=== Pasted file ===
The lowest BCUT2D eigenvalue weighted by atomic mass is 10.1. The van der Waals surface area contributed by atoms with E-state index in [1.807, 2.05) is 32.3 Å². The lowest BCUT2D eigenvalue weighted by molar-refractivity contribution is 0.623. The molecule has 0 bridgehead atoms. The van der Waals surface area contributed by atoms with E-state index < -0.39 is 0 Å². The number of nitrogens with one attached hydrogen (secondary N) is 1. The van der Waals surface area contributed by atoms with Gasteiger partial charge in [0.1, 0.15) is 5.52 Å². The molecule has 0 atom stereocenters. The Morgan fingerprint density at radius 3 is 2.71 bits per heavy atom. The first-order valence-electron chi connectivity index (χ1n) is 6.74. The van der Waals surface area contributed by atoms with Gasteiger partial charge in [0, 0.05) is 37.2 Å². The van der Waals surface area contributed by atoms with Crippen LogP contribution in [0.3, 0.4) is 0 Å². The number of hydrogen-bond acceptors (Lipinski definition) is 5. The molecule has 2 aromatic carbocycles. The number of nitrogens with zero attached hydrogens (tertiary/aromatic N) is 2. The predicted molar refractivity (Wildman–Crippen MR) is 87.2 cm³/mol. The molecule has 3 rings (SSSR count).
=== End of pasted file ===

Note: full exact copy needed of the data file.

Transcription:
The lowest BCUT2D eigenvalue weighted by atomic mass is 10.1. The van der Waals surface area contributed by atoms with E-state index in [1.807, 2.05) is 32.3 Å². The lowest BCUT2D eigenvalue weighted by molar-refractivity contribution is 0.623. The molecule has 0 bridgehead atoms. The van der Waals surface area contributed by atoms with E-state index < -0.39 is 0 Å². The number of nitrogens with one attached hydrogen (secondary N) is 1. The van der Waals surface area contributed by atoms with Gasteiger partial charge in [0.1, 0.15) is 5.52 Å². The molecule has 0 atom stereocenters. The Morgan fingerprint density at radius 3 is 2.71 bits per heavy atom. The first-order valence-electron chi connectivity index (χ1n) is 6.74. The van der Waals surface area contributed by atoms with Gasteiger partial charge in [0, 0.05) is 37.2 Å². The van der Waals surface area contributed by atoms with Crippen LogP contribution in [0.3, 0.4) is 0 Å². The number of hydrogen-bond acceptors (Lipinski definition) is 5. The molecule has 2 aromatic carbocycles. The number of nitrogens with zero attached hydrogens (tertiary/aromatic N) is 2. The predicted molar refractivity (Wildman–Crippen MR) is 87.2 cm³/mol. The molecule has 3 rings (SSSR count).